Unwanted lines appear when I intersect a group that has curves in it

advice

#1

Hi
I have attached what I am talking about - the hole with a lip that you can see going through the main object is a group that I have intersected with model. Around the lip it has decided to add in many lines that correspond to each point in the circle. It is flat so I can delete them without breaking the surface.


Can you say why it creates these unnecessary lines?
Thanks


#2

Not without the file. What size are the circle segments?
Being able to delete the added edges doesn’t necessarily mean for 100% that all geometry is coplanar. There is a tolerance involved.


#3

Here it is

rim1.skp (2.8 MB)


#4

Hello, I’ve had many problems like this with the intersect tool that I talked about in another topic. Many coplanar unwanted lines are created. I was waiting for it to happen again to make a post about it. I can’t check out your file now as I don’t have 2018 at home, I’ll check tomorrow at work. But i’m glad (in a way) someone else noticed that !


#5

I isolated one face with circular intersection and although I could also delete the unwanted edges like you said, the remaining “face” with circular hole appeared to be not coplanar at all. All differences in coplanarity seemed to be within tolerance. This incoplanarity could be due to placing the “ring” group on a face without 100% accuracy. Intersecting would probably drag intersection endpoints out of plane.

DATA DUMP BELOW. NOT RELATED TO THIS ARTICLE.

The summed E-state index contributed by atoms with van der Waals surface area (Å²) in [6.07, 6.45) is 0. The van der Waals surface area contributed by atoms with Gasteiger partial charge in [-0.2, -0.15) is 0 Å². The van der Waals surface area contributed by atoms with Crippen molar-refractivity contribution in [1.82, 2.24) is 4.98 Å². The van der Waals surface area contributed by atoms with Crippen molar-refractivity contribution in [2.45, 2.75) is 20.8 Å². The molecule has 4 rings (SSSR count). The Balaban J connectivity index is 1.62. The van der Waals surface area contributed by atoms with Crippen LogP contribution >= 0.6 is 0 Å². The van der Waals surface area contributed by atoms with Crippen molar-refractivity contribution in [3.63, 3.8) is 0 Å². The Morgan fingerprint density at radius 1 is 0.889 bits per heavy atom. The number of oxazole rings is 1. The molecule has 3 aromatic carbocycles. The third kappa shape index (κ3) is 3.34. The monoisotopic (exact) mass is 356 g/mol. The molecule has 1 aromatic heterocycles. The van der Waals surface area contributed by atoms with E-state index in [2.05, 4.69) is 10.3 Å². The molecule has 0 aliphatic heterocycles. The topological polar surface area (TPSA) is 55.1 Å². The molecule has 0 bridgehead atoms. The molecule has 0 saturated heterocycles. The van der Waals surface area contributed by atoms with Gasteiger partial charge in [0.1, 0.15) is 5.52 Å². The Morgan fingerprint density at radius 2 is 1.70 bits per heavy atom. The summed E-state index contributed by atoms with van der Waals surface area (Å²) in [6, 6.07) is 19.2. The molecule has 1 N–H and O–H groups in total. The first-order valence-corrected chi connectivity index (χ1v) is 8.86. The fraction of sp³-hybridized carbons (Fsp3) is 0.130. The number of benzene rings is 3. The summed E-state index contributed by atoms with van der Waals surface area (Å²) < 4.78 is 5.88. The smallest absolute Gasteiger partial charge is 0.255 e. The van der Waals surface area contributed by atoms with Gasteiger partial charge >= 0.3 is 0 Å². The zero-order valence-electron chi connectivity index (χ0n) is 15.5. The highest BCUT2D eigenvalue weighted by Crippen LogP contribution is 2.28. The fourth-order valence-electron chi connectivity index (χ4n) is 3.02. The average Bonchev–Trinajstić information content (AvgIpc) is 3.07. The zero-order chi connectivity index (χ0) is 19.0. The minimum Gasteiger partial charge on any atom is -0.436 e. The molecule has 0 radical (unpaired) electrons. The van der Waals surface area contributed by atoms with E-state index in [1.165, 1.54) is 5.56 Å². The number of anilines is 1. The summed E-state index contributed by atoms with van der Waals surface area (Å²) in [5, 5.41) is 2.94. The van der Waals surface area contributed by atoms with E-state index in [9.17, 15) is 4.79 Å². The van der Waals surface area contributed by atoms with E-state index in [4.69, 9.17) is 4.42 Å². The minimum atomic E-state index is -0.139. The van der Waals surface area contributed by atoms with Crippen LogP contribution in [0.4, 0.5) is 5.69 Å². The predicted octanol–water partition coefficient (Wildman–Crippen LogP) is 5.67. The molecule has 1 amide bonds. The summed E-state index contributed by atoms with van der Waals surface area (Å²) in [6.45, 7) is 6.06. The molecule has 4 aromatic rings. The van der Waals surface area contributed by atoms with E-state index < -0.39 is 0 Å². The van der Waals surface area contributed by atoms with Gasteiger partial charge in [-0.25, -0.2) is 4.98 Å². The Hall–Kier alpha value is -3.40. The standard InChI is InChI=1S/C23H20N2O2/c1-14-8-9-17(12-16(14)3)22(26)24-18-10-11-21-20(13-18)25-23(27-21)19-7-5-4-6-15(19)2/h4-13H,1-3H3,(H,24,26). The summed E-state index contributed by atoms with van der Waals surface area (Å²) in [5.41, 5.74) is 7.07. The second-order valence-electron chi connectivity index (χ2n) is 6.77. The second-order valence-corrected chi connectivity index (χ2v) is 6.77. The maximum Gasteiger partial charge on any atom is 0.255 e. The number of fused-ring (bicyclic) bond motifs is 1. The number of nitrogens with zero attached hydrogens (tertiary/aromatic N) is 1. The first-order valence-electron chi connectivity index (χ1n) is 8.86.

Maybe you will get better results if the group with circular ring would be a ‘Glue to’ component instead. To ensure gluing correctly to the face.


#6

I’ve observed that when SketchUp decides two edges were meant to intersect or coincide it will “pull” one over to match the other so they can share a vertex. Depending on which edge dominated, the vertex may be pulled out of plane, causing SketchUp to triangulate even when it could have decided the point was in plane. I don’t know a reliable workaround.


#7

I think here we need the file before the intersection is made. To see how the group is positioned on the face.


#8

I positioned the group through one plane of the target surface using snaps.

Put one end of the ring onto one side, then rotated to the plane with snap.


#9

I’m wondering if you could use two different segment components for this rim. One with the eyelet in the center of the flat area and the other a “plain” segment. This way you will avoid having the eyelet in the joint of two segments.

Shep


#10

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